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Lecture Notes Chapter 4 Section 04

# Lecture Notes Chapter 4 Section 04 - MATH1780...

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MATH 1780: Introduction to Probability Instructor: Jason Snyder

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Contents Continuous Random Variables and Their Probability  Distributions Expected Values of Continuous Random variables The Uniform Distribution The Exponential Distribution The Gamma Distribution The Normal Distribution The Beta Distribution The Weibull Distribution Moment-Generating Functions for Continuous Random  Variables
Suppose an experimenter is measuring the life  expectancy X of a transistor. In this case, X can take on an infinite number of  possibilities. We can not assign a positive probability to each  possible outcome of the experiment because, no  matter how small we might make these  probabilities, they would sum to a number greater  than 1 when accumulated.

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Let’s consider a specific example to try to  understand what is going on here. Suppose we measure the life expectancy of 50  transistors of a certain type. 0.406 0.685 4.778 1.725 8.223 2.343 1.401 1.507 0.294 2.230 0.538 0.234 4.025 3.323 2.920 5.088 1.458 1.064 0.774 0.761 5.587 0.517 3.246 2.330 1.064 2.563 0.511 2.782 6.426 0.836 0.023 0.225 1.514 3.214 3.810 3.334 2.325 0.333 7.514 0.968 3.491 2.921 1.624 0.334 4.490 1.267 1.702 2.634 1.849 0.186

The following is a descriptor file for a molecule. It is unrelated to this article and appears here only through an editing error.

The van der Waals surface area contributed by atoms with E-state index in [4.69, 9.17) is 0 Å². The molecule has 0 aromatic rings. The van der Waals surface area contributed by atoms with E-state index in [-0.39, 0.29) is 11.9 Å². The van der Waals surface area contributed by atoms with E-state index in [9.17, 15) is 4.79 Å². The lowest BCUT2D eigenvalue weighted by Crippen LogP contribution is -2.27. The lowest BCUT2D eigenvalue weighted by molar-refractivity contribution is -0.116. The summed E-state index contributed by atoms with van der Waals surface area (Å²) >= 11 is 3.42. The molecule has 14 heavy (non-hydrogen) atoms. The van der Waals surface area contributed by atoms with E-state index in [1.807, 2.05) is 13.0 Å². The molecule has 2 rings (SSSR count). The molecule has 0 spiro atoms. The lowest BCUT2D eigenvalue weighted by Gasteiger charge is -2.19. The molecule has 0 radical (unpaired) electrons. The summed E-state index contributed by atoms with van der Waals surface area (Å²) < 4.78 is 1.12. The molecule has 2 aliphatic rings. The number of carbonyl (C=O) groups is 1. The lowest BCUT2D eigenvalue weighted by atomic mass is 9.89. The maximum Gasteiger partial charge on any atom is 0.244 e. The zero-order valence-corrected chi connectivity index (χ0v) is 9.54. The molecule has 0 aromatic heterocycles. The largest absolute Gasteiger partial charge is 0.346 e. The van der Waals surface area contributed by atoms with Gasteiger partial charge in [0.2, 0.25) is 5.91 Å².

Here is a “histogram” for the data on the previous  slide: An approximate equation for the black line in the  histogram is  2 2 1 ) ( x e x f - =

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What if we want to calculate the probability that a  transistor of this type will last for more than 400  hours? Looking at the chart, we notice that probabilities  are indicated by areas under the curve, i.e., an  integral. Thus  dx e X P x 2 4 2 1 ) 400 ( - =
A random variable X is said to be  continuous  if  there is a function f(x) called the  probability  density function , such that 1) f(x)   0 2) 3)   - = 1 ) ( dx x f = b a dx x f b X a P ) ( ) (

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Lecture Notes Chapter 4 Section 04 - MATH1780...

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